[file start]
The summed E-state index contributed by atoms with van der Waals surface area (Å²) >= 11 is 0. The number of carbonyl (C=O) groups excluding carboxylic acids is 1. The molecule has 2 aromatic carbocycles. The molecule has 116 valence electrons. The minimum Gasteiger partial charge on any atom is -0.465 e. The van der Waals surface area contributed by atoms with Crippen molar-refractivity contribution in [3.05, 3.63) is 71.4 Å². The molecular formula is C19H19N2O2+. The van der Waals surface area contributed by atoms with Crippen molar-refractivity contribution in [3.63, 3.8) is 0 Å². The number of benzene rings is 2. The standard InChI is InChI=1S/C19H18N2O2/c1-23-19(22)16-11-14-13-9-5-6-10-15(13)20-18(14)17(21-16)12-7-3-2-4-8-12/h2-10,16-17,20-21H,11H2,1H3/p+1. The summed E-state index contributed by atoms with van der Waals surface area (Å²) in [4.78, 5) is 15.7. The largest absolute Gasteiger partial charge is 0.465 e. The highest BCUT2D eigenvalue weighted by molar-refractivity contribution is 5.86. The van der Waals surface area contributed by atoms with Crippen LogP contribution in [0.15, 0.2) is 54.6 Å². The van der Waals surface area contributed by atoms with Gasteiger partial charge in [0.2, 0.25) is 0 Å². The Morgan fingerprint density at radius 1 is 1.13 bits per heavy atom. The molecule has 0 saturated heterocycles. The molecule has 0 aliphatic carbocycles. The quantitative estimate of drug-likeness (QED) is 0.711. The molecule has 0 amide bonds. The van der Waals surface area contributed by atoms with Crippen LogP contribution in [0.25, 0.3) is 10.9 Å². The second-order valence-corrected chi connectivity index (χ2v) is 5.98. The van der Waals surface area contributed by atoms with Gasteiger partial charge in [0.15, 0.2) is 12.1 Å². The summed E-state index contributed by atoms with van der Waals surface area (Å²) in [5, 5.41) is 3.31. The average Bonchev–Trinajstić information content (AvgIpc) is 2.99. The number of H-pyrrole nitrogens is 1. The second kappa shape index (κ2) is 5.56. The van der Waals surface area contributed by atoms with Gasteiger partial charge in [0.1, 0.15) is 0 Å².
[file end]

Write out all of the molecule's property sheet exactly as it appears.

The summed E-state index contributed by atoms with van der Waals surface area (Å²) >= 11 is 0. The number of carbonyl (C=O) groups excluding carboxylic acids is 1. The molecule has 2 aromatic carbocycles. The molecule has 116 valence electrons. The minimum Gasteiger partial charge on any atom is -0.465 e. The van der Waals surface area contributed by atoms with Crippen molar-refractivity contribution in [3.05, 3.63) is 71.4 Å². The molecular formula is C19H19N2O2+. The van der Waals surface area contributed by atoms with Crippen molar-refractivity contribution in [3.63, 3.8) is 0 Å². The number of benzene rings is 2. The standard InChI is InChI=1S/C19H18N2O2/c1-23-19(22)16-11-14-13-9-5-6-10-15(13)20-18(14)17(21-16)12-7-3-2-4-8-12/h2-10,16-17,20-21H,11H2,1H3/p+1. The summed E-state index contributed by atoms with van der Waals surface area (Å²) in [4.78, 5) is 15.7. The largest absolute Gasteiger partial charge is 0.465 e. The highest BCUT2D eigenvalue weighted by molar-refractivity contribution is 5.86. The van der Waals surface area contributed by atoms with Crippen LogP contribution in [0.15, 0.2) is 54.6 Å². The van der Waals surface area contributed by atoms with Gasteiger partial charge in [0.2, 0.25) is 0 Å². The Morgan fingerprint density at radius 1 is 1.13 bits per heavy atom. The molecule has 0 saturated heterocycles. The molecule has 0 aliphatic carbocycles. The quantitative estimate of drug-likeness (QED) is 0.711. The molecule has 0 amide bonds. The van der Waals surface area contributed by atoms with Crippen LogP contribution in [0.25, 0.3) is 10.9 Å². The second-order valence-corrected chi connectivity index (χ2v) is 5.98. The van der Waals surface area contributed by atoms with Gasteiger partial charge in [0.15, 0.2) is 12.1 Å². The summed E-state index contributed by atoms with van der Waals surface area (Å²) in [5, 5.41) is 3.31. The average Bonchev–Trinajstić information content (AvgIpc) is 2.99. The number of H-pyrrole nitrogens is 1. The second kappa shape index (κ2) is 5.56. The van der Waals surface area contributed by atoms with Gasteiger partial charge in [0.1, 0.15) is 0 Å².